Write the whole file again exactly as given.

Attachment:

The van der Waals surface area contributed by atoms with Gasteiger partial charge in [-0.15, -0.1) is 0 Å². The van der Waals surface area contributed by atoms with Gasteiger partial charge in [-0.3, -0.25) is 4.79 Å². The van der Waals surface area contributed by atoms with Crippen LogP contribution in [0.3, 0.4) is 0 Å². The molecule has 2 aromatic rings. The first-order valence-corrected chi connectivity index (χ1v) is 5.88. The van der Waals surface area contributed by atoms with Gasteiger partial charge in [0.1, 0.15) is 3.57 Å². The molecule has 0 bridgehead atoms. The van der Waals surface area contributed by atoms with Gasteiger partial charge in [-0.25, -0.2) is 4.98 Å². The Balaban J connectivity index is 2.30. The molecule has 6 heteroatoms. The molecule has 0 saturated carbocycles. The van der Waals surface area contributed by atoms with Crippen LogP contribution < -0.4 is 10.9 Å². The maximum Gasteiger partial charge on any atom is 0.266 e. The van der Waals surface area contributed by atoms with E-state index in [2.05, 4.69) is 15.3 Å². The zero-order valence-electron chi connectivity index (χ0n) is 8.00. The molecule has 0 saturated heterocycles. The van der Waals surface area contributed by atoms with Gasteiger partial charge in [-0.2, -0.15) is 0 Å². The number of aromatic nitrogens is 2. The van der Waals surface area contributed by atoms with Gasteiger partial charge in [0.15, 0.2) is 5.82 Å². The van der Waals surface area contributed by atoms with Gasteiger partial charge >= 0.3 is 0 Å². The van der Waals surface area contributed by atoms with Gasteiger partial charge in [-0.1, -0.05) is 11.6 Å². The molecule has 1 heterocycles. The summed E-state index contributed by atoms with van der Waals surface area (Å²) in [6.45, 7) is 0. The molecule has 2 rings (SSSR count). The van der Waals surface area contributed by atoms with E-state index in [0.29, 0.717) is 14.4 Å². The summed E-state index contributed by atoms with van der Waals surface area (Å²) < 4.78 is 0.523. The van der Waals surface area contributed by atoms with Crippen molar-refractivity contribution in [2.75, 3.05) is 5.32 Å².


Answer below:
The van der Waals surface area contributed by atoms with Gasteiger partial charge in [-0.15, -0.1) is 0 Å². The van der Waals surface area contributed by atoms with Gasteiger partial charge in [-0.3, -0.25) is 4.79 Å². The van der Waals surface area contributed by atoms with Crippen LogP contribution in [0.3, 0.4) is 0 Å². The molecule has 2 aromatic rings. The first-order valence-corrected chi connectivity index (χ1v) is 5.88. The van der Waals surface area contributed by atoms with Gasteiger partial charge in [0.1, 0.15) is 3.57 Å². The molecule has 0 bridgehead atoms. The van der Waals surface area contributed by atoms with Gasteiger partial charge in [-0.25, -0.2) is 4.98 Å². The Balaban J connectivity index is 2.30. The molecule has 6 heteroatoms. The molecule has 0 saturated carbocycles. The van der Waals surface area contributed by atoms with Crippen LogP contribution < -0.4 is 10.9 Å². The maximum Gasteiger partial charge on any atom is 0.266 e. The van der Waals surface area contributed by atoms with E-state index in [2.05, 4.69) is 15.3 Å². The zero-order valence-electron chi connectivity index (χ0n) is 8.00. The molecule has 0 saturated heterocycles. The van der Waals surface area contributed by atoms with Gasteiger partial charge in [-0.2, -0.15) is 0 Å². The number of aromatic nitrogens is 2. The van der Waals surface area contributed by atoms with Gasteiger partial charge in [0.15, 0.2) is 5.82 Å². The van der Waals surface area contributed by atoms with Gasteiger partial charge >= 0.3 is 0 Å². The van der Waals surface area contributed by atoms with Gasteiger partial charge in [-0.1, -0.05) is 11.6 Å². The molecule has 1 heterocycles. The summed E-state index contributed by atoms with van der Waals surface area (Å²) in [6.45, 7) is 0. The molecule has 2 rings (SSSR count). The van der Waals surface area contributed by atoms with E-state index in [0.29, 0.717) is 14.4 Å². The summed E-state index contributed by atoms with van der Waals surface area (Å²) < 4.78 is 0.523. The van der Waals surface area contributed by atoms with Crippen molar-refractivity contribution in [2.75, 3.05) is 5.32 Å².